It’s been six years since I first began dreaming thoughts aloud on this blog. The first ones were occasional ideas about a bicycle ride that would take me across the United States, as well as musings about my feelings concerning issues affecting the environment and anthropogenic sources of climate disruption. Ultimately this blog became the sound board for FoodCycle, the organization that I created through the help of many, to create collaborations between local farms and public schools. For the many months leading up to the ride this blog detailed nearly every aspect of this nascent idea as I developed a mission statement, a website, a logo, a budget, a route plan and sponsorships. Months of committed work with my former partner led us toward an unbelievable journey across the United States on bicycles. This blog was the source for a handful of reflections from our 4,500 miles of traveling (at 12 miles per hour) and continued to be the platform through which we shared the end product of our fundraising efforts. Over the course of the next year we shared updates on seasonal and organic foods purchased and delivered to public schools in Brunswick, Maine and slowly FoodCycle’s work began to come to a close.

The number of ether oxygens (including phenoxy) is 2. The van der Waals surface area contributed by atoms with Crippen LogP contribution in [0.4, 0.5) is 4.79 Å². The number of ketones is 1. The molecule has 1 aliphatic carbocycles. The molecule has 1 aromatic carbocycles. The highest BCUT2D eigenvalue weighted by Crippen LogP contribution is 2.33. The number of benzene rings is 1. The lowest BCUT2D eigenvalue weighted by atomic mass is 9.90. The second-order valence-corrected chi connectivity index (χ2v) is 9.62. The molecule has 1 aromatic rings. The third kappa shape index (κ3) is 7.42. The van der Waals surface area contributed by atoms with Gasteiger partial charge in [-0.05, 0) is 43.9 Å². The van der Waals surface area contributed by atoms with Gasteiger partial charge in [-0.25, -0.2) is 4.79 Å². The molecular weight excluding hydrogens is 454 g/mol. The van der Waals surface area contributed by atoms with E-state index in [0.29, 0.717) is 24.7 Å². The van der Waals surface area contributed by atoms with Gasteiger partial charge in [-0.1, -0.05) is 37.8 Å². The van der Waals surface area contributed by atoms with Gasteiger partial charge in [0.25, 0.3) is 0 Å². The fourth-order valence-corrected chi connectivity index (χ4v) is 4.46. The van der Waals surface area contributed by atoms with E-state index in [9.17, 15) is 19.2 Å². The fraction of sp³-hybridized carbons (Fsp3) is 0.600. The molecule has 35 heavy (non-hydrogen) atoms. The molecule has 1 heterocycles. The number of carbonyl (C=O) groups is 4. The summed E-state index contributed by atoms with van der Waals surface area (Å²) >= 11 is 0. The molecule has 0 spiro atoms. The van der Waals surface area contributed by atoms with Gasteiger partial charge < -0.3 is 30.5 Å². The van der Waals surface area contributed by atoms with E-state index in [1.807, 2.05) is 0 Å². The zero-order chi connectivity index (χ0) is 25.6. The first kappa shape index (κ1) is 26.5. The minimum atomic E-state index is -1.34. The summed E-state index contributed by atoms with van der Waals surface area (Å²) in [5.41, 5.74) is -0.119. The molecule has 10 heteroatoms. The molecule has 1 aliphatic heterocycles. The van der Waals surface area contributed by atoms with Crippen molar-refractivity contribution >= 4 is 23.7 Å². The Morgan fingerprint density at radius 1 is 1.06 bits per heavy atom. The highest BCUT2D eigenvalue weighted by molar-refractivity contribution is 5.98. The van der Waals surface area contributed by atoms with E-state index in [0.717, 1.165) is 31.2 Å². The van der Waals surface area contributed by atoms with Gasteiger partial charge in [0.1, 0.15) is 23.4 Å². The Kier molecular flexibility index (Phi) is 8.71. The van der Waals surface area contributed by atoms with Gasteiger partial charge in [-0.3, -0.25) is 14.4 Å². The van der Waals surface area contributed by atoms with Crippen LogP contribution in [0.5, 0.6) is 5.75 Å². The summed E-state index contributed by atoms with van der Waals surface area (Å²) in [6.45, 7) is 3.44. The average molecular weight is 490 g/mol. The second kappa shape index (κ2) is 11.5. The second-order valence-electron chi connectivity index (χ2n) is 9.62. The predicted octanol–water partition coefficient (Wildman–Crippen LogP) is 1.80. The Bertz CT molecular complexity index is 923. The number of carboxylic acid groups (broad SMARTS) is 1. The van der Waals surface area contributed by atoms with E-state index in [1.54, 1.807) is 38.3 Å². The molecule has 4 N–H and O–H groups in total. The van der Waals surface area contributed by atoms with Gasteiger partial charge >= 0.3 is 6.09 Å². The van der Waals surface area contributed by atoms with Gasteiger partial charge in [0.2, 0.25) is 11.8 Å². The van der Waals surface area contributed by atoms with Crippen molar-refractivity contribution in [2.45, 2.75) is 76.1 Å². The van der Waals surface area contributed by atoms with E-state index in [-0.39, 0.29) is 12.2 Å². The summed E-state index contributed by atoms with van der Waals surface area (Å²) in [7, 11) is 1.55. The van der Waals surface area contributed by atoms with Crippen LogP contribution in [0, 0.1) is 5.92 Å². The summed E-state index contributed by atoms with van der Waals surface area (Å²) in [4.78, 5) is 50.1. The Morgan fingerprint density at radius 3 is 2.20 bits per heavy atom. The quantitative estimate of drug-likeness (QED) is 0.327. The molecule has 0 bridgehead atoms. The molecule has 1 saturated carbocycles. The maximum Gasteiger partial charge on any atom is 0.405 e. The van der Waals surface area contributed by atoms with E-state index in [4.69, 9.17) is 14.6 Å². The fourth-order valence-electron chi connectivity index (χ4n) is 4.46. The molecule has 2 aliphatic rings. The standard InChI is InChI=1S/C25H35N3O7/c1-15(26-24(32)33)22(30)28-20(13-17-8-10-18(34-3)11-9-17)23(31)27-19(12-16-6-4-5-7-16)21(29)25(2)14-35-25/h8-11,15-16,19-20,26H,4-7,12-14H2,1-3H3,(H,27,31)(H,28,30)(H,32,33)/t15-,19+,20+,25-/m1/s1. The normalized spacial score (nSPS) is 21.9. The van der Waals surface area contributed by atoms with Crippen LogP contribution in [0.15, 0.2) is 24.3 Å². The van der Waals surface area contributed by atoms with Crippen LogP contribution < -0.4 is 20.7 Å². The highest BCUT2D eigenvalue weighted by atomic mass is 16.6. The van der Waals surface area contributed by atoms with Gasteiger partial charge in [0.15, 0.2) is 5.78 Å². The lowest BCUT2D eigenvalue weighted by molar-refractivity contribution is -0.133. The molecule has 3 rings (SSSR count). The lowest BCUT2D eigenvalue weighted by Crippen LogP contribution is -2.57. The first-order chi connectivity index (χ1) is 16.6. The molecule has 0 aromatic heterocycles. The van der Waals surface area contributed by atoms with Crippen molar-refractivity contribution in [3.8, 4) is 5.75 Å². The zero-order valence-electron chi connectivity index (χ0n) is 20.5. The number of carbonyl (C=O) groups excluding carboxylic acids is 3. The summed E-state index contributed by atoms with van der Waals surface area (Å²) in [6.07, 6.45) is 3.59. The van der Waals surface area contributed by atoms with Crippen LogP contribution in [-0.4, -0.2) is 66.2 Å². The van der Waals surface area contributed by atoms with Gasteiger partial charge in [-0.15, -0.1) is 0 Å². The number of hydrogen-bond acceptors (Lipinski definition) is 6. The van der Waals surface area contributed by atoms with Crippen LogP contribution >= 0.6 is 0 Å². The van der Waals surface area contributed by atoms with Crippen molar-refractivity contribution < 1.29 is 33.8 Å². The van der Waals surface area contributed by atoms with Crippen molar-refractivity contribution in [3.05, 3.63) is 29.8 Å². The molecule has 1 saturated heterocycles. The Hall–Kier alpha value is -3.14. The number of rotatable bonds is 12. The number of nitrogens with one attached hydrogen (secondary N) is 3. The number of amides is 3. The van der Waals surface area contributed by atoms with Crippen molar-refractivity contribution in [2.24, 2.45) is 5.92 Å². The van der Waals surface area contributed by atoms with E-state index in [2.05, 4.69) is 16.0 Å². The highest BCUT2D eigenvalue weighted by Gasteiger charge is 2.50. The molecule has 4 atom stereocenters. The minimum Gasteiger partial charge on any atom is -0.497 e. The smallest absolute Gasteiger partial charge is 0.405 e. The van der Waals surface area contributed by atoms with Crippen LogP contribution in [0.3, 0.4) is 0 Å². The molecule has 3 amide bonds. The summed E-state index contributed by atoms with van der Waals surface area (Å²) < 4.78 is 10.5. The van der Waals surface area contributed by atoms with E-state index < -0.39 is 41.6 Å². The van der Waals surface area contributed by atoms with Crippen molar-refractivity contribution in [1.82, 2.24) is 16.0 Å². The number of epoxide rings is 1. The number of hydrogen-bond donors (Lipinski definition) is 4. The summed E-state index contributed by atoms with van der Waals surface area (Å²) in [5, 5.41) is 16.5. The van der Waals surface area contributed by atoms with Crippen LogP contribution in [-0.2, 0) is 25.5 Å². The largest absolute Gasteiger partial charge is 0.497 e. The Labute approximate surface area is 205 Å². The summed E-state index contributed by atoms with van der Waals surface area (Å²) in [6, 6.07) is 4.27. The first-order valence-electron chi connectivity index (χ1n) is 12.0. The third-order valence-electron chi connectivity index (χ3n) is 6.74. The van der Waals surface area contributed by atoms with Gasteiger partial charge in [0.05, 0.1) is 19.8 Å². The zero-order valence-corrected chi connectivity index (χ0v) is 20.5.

It’s been nearly three years since those last food deliveries were made and much has changed in my personal life in that time. I’m writing today to honor that time and to plan a necessary transition toward the next great adventures that await. As this blog has changed in the past, it will continue to do so moving forward and ultimately it will bear a new name. The moniker FoodCycle is no longer indicative of my current focus and efforts, however I will always identify with the meaning that the idea conjures in me. I’m excited to mark this transition through writing on topics that move me today, in the moment, in my continued development as an Outdoor Education professional. Some topics that I’m currently interested in include issues of white privilege in outdoor experiential education, race matters and (straight white) male normative structures and how they influence outdoor programming. My research is currently focused on the connection between the neuropeptide oxytocin and bonding, in-group trust and relationship formation in outdoor programs. From time to time I’ll probably have a little bit to write about each or any of these things as well as many others. I’m looking forward to embracing this move toward what’s been on my mind lately.